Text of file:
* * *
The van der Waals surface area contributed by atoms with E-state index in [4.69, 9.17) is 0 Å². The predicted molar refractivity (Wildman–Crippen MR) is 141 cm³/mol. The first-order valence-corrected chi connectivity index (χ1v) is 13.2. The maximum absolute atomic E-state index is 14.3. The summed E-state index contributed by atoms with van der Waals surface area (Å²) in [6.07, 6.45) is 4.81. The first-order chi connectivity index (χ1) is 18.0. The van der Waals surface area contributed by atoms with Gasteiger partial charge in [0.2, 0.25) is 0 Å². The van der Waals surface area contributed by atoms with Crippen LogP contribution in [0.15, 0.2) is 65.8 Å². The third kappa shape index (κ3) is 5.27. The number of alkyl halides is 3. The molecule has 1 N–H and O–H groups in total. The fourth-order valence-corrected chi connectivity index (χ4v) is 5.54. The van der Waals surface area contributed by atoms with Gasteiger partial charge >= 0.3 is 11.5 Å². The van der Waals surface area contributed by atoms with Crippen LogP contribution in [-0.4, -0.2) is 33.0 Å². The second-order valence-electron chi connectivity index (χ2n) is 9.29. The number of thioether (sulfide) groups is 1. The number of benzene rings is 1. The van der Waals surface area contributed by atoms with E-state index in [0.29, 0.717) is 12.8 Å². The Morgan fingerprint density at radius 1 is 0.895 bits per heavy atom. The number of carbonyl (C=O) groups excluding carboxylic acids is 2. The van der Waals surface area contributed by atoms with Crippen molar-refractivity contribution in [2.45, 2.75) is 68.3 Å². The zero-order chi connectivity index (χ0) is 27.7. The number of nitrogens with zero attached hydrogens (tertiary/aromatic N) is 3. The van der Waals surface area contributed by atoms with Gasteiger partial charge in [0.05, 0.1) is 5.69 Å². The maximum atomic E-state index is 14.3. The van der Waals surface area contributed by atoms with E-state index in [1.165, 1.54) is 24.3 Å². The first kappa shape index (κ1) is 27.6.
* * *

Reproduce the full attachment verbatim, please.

The van der Waals surface area contributed by atoms with E-state index in [4.69, 9.17) is 0 Å². The predicted molar refractivity (Wildman–Crippen MR) is 141 cm³/mol. The first-order valence-corrected chi connectivity index (χ1v) is 13.2. The maximum absolute atomic E-state index is 14.3. The summed E-state index contributed by atoms with van der Waals surface area (Å²) in [6.07, 6.45) is 4.81. The first-order chi connectivity index (χ1) is 18.0. The van der Waals surface area contributed by atoms with Gasteiger partial charge in [0.2, 0.25) is 0 Å². The van der Waals surface area contributed by atoms with Crippen LogP contribution in [0.15, 0.2) is 65.8 Å². The third kappa shape index (κ3) is 5.27. The number of alkyl halides is 3. The molecule has 1 N–H and O–H groups in total. The fourth-order valence-corrected chi connectivity index (χ4v) is 5.54. The van der Waals surface area contributed by atoms with Gasteiger partial charge >= 0.3 is 11.5 Å². The van der Waals surface area contributed by atoms with Crippen LogP contribution in [-0.4, -0.2) is 33.0 Å². The second-order valence-electron chi connectivity index (χ2n) is 9.29. The number of thioether (sulfide) groups is 1. The number of benzene rings is 1. The van der Waals surface area contributed by atoms with E-state index in [0.29, 0.717) is 12.8 Å². The Morgan fingerprint density at radius 1 is 0.895 bits per heavy atom. The number of carbonyl (C=O) groups excluding carboxylic acids is 2. The van der Waals surface area contributed by atoms with Crippen molar-refractivity contribution in [2.45, 2.75) is 68.3 Å². The zero-order chi connectivity index (χ0) is 27.7. The number of nitrogens with zero attached hydrogens (tertiary/aromatic N) is 3. The van der Waals surface area contributed by atoms with Gasteiger partial charge in [0.05, 0.1) is 5.69 Å². The maximum atomic E-state index is 14.3. The van der Waals surface area contributed by atoms with E-state index in [1.165, 1.54) is 24.3 Å². The first kappa shape index (κ1) is 27.6.